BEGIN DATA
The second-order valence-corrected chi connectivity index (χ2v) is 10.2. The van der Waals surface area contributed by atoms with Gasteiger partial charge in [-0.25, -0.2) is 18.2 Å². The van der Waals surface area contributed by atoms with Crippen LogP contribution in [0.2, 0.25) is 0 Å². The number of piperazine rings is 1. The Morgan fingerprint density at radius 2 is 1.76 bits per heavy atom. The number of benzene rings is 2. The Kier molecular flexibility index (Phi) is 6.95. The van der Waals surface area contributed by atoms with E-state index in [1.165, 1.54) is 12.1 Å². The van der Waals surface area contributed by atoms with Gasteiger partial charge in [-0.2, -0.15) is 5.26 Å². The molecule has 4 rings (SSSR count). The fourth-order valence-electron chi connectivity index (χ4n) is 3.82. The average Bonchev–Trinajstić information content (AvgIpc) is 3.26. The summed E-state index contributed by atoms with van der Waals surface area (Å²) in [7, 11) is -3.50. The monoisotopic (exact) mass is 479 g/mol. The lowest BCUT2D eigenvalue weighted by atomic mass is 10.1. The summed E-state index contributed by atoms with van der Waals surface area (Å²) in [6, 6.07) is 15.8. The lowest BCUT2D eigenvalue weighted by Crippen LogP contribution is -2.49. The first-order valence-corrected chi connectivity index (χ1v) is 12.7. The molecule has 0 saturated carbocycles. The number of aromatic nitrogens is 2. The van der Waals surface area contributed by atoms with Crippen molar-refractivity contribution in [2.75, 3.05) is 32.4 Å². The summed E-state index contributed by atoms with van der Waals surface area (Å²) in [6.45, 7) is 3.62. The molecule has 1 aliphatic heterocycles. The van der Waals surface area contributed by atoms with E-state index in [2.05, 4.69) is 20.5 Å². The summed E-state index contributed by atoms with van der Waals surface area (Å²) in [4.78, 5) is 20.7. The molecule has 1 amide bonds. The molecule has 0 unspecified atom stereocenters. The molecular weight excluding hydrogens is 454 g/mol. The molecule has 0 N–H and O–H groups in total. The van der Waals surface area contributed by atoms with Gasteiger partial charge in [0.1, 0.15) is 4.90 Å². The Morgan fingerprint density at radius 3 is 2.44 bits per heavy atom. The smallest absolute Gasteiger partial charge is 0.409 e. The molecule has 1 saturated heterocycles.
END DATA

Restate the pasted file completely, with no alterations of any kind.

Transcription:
The second-order valence-corrected chi connectivity index (χ2v) is 10.2. The van der Waals surface area contributed by atoms with Gasteiger partial charge in [-0.25, -0.2) is 18.2 Å². The van der Waals surface area contributed by atoms with Crippen LogP contribution in [0.2, 0.25) is 0 Å². The number of piperazine rings is 1. The Morgan fingerprint density at radius 2 is 1.76 bits per heavy atom. The number of benzene rings is 2. The Kier molecular flexibility index (Phi) is 6.95. The van der Waals surface area contributed by atoms with E-state index in [1.165, 1.54) is 12.1 Å². The van der Waals surface area contributed by atoms with Gasteiger partial charge in [-0.2, -0.15) is 5.26 Å². The molecule has 4 rings (SSSR count). The fourth-order valence-electron chi connectivity index (χ4n) is 3.82. The average Bonchev–Trinajstić information content (AvgIpc) is 3.26. The summed E-state index contributed by atoms with van der Waals surface area (Å²) in [7, 11) is -3.50. The monoisotopic (exact) mass is 479 g/mol. The lowest BCUT2D eigenvalue weighted by atomic mass is 10.1. The summed E-state index contributed by atoms with van der Waals surface area (Å²) in [6, 6.07) is 15.8. The lowest BCUT2D eigenvalue weighted by Crippen LogP contribution is -2.49. The first-order valence-corrected chi connectivity index (χ1v) is 12.7. The molecule has 0 saturated carbocycles. The number of aromatic nitrogens is 2. The van der Waals surface area contributed by atoms with Crippen molar-refractivity contribution in [2.75, 3.05) is 32.4 Å². The summed E-state index contributed by atoms with van der Waals surface area (Å²) in [6.45, 7) is 3.62. The molecule has 1 aliphatic heterocycles. The van der Waals surface area contributed by atoms with E-state index in [2.05, 4.69) is 20.5 Å². The summed E-state index contributed by atoms with van der Waals surface area (Å²) in [4.78, 5) is 20.7. The molecule has 1 amide bonds. The molecule has 0 unspecified atom stereocenters. The molecular weight excluding hydrogens is 454 g/mol. The molecule has 0 N–H and O–H groups in total. The van der Waals surface area contributed by atoms with Gasteiger partial charge in [0.1, 0.15) is 4.90 Å². The Morgan fingerprint density at radius 3 is 2.44 bits per heavy atom. The smallest absolute Gasteiger partial charge is 0.409 e. The molecule has 1 saturated heterocycles.